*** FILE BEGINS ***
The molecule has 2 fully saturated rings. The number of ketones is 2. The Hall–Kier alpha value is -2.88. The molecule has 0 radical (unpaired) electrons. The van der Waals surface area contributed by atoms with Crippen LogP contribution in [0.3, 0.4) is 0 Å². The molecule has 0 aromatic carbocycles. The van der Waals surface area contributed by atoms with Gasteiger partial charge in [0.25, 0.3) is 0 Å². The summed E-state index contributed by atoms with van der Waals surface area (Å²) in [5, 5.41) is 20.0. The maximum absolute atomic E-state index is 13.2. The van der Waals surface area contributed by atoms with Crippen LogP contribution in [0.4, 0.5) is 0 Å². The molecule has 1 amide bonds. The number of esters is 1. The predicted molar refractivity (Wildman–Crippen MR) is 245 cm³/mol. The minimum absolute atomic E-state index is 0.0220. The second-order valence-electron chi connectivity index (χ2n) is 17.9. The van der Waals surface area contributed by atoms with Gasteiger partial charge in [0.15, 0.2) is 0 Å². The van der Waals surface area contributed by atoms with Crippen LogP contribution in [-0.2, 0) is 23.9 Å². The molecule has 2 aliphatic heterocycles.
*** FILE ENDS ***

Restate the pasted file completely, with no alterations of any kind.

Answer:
The molecule has 2 fully saturated rings. The number of ketones is 2. The Hall–Kier alpha value is -2.88. The molecule has 0 radical (unpaired) electrons. The van der Waals surface area contributed by atoms with Crippen LogP contribution in [0.3, 0.4) is 0 Å². The molecule has 0 aromatic carbocycles. The van der Waals surface area contributed by atoms with Gasteiger partial charge in [0.25, 0.3) is 0 Å². The summed E-state index contributed by atoms with van der Waals surface area (Å²) in [5, 5.41) is 20.0. The maximum absolute atomic E-state index is 13.2. The van der Waals surface area contributed by atoms with Crippen LogP contribution in [0.4, 0.5) is 0 Å². The molecule has 1 amide bonds. The number of esters is 1. The predicted molar refractivity (Wildman–Crippen MR) is 245 cm³/mol. The minimum absolute atomic E-state index is 0.0220. The second-order valence-electron chi connectivity index (χ2n) is 17.9. The van der Waals surface area contributed by atoms with Gasteiger partial charge in [0.15, 0.2) is 0 Å². The van der Waals surface area contributed by atoms with Crippen LogP contribution in [-0.2, 0) is 23.9 Å². The molecule has 2 aliphatic heterocycles.